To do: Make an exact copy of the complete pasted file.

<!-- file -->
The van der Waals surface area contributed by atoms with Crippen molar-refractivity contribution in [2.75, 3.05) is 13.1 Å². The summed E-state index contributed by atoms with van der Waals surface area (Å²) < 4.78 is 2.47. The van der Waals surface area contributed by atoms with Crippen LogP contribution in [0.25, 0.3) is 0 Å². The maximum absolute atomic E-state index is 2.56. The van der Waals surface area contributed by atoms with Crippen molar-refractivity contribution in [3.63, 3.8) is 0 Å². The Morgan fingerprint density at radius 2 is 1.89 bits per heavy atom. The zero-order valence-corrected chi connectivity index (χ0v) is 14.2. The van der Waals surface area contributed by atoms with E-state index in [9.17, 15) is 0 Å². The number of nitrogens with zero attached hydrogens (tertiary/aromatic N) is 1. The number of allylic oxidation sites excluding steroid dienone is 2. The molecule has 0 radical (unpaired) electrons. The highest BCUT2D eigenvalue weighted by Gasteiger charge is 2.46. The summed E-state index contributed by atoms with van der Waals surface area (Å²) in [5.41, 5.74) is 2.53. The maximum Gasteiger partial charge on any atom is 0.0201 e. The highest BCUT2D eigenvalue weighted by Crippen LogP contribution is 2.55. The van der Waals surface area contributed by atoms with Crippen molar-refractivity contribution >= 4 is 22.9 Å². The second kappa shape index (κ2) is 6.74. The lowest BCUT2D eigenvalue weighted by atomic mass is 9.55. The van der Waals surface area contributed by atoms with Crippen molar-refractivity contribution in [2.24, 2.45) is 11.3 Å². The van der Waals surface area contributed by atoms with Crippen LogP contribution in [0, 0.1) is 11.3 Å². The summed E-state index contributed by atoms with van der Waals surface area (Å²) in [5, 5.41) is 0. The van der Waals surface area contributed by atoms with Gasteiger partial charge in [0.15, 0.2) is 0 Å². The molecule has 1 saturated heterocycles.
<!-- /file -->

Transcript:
The van der Waals surface area contributed by atoms with Crippen molar-refractivity contribution in [2.75, 3.05) is 13.1 Å². The summed E-state index contributed by atoms with van der Waals surface area (Å²) < 4.78 is 2.47. The van der Waals surface area contributed by atoms with Crippen LogP contribution in [0.25, 0.3) is 0 Å². The maximum absolute atomic E-state index is 2.56. The van der Waals surface area contributed by atoms with Crippen molar-refractivity contribution in [3.63, 3.8) is 0 Å². The Morgan fingerprint density at radius 2 is 1.89 bits per heavy atom. The zero-order valence-corrected chi connectivity index (χ0v) is 14.2. The van der Waals surface area contributed by atoms with E-state index in [9.17, 15) is 0 Å². The number of nitrogens with zero attached hydrogens (tertiary/aromatic N) is 1. The number of allylic oxidation sites excluding steroid dienone is 2. The molecule has 0 radical (unpaired) electrons. The highest BCUT2D eigenvalue weighted by Gasteiger charge is 2.46. The summed E-state index contributed by atoms with van der Waals surface area (Å²) in [5.41, 5.74) is 2.53. The maximum Gasteiger partial charge on any atom is 0.0201 e. The highest BCUT2D eigenvalue weighted by Crippen LogP contribution is 2.55. The van der Waals surface area contributed by atoms with Crippen molar-refractivity contribution >= 4 is 22.9 Å². The second kappa shape index (κ2) is 6.74. The lowest BCUT2D eigenvalue weighted by atomic mass is 9.55. The van der Waals surface area contributed by atoms with Crippen molar-refractivity contribution in [2.24, 2.45) is 11.3 Å². The van der Waals surface area contributed by atoms with Crippen LogP contribution in [0, 0.1) is 11.3 Å². The summed E-state index contributed by atoms with van der Waals surface area (Å²) in [5, 5.41) is 0. The van der Waals surface area contributed by atoms with Gasteiger partial charge in [0.15, 0.2) is 0 Å². The molecule has 1 saturated heterocycles.